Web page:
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Windows on Japan : a walk through place and perception

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  • Éditeur:
    Algora Publishing, 2007
    Note: This book was purchased with support from the Government of Canada's Social Development Partnerships Program - Disability Component.

Details:

  • Author: Roscoe, Bruce
    Date:
    Created
    2007
    Summary:

    Windows on Japan is a deeply insightful commentary that alternates chapters of physical travel with travel through perception about Japan, and challenges the logic of much Western thought about the country that perplexes as much as it pleases. The author walked a route that connects the ports of Niigata and Yokohama and from these windows on the world considers perceptions of people and place. He also assesses the effect of Japan on writers from Jonathan Swift to Oscar Wilde, Shirley MacLaine and Paul Theroux with surprising results. The trading entity that wraps its tentacles around the globe, converses in most languages and understands most customs, is perceptive and urbane and none appears more capable or cosmopolitan. Yet the individuals who inhabit these islands take refuge in their language as a private habitat, resent intrusions and are captured by a cultural particularism that distances them from others. The author discusses this paradox, as well as environmental and linguistic issues and topics of history and literature. Along the way, he lifts a veil on the life of a snow country geisha, discusses current events with a priest and a reporter, and takes advice on becoming a Japanese. Though he is understood, it is only on return visits to places he has come to love that he wins acceptance. Notes on music delightfully enrich the narrative.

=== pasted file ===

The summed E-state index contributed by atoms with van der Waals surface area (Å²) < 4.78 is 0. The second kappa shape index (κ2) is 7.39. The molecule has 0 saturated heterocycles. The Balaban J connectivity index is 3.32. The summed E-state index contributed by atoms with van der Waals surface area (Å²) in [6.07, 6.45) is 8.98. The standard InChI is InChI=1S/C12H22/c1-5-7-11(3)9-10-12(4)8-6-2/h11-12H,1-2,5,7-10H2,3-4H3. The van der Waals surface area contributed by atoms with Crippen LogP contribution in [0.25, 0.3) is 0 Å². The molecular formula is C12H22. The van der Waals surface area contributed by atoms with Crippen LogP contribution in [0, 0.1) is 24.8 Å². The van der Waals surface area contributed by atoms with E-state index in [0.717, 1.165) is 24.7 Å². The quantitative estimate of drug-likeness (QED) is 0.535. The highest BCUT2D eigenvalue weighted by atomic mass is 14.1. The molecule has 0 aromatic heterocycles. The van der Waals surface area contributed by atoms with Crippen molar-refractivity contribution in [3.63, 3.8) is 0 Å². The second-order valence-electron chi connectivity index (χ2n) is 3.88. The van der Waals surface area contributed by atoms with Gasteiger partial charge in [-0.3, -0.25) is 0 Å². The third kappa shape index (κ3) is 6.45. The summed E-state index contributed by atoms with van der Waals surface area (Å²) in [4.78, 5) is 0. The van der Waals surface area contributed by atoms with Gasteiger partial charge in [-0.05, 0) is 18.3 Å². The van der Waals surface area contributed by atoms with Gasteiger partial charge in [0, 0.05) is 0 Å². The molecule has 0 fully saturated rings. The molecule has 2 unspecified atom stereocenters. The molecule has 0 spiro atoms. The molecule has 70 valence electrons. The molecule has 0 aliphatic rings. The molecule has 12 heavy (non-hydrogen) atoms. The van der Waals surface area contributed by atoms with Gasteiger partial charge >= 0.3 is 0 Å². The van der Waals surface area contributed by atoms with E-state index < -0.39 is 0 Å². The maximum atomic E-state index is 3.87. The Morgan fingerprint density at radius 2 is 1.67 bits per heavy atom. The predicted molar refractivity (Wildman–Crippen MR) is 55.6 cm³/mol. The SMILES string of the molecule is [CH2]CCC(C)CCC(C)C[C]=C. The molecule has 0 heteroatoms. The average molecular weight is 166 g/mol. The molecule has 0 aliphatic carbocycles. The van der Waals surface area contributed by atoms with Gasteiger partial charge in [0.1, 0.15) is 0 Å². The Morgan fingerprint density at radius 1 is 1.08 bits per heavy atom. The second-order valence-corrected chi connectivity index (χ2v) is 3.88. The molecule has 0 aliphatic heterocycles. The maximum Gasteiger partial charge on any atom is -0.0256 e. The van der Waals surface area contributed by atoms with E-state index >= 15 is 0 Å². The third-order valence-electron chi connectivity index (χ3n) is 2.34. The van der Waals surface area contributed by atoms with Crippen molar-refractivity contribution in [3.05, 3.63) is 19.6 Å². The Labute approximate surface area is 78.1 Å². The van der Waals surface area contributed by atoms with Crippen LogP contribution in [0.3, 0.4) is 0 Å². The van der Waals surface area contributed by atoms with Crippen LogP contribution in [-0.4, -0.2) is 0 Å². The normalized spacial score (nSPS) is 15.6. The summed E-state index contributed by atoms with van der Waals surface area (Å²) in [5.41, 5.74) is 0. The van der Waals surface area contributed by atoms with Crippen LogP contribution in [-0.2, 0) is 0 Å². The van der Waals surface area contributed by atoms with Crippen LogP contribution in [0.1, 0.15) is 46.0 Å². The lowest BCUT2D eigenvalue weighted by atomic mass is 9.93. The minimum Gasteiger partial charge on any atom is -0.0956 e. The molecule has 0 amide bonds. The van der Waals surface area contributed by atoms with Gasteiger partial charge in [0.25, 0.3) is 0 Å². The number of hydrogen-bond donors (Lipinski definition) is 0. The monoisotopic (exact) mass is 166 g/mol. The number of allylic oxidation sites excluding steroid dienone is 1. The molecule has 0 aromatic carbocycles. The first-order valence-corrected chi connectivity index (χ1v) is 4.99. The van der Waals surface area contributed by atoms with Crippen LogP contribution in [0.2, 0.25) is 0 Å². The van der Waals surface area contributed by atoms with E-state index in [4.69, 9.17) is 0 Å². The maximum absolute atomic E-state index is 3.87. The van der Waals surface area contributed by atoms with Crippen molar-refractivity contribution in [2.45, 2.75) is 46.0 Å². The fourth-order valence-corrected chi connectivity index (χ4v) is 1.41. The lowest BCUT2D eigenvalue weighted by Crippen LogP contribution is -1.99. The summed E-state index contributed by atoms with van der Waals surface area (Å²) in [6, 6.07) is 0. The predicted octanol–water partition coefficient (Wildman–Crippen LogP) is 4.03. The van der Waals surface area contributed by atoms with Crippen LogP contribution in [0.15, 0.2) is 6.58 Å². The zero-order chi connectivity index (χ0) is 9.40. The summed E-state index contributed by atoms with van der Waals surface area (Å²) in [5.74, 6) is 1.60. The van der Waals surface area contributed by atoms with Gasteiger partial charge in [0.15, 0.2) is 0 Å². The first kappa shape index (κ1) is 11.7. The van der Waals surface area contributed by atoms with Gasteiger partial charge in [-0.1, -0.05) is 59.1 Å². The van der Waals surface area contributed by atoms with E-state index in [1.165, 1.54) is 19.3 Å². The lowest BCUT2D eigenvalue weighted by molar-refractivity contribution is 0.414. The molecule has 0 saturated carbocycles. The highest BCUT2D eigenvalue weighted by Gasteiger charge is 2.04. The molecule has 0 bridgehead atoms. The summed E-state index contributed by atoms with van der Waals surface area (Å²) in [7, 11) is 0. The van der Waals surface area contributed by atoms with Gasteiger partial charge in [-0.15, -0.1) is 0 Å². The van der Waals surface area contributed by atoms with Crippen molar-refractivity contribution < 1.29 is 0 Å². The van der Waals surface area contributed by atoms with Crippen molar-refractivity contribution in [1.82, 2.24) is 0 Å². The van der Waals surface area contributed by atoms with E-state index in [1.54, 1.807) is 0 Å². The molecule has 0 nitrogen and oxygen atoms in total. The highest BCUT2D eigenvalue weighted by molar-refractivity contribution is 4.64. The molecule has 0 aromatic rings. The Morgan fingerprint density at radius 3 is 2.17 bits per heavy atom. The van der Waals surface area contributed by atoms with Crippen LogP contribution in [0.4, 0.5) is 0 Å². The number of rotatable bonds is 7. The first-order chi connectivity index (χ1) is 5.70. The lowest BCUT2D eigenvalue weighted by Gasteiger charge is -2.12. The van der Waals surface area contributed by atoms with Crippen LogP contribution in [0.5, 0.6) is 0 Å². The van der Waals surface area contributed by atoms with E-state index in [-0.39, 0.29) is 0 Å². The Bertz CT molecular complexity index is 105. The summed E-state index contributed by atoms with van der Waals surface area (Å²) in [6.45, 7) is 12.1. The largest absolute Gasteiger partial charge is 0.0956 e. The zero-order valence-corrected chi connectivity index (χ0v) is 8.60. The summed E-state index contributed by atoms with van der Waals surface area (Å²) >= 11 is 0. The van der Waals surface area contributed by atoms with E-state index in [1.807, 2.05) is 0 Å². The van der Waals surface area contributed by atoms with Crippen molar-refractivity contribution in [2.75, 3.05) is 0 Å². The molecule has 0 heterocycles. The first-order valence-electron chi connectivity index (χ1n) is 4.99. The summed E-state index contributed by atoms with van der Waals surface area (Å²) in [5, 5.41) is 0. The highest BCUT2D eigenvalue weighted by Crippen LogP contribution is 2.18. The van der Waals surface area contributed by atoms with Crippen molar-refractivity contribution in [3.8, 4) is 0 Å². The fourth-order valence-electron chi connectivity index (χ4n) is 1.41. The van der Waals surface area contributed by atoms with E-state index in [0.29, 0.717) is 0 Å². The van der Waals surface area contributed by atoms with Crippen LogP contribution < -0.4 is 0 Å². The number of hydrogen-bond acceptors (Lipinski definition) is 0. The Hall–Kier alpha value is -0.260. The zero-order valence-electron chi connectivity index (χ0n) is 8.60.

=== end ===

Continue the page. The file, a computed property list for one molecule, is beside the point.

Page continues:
Sujets: Travel | Japan | Roscoe | Bruce
    Original Publisher: New York, Algora Publishing
    Language(s): English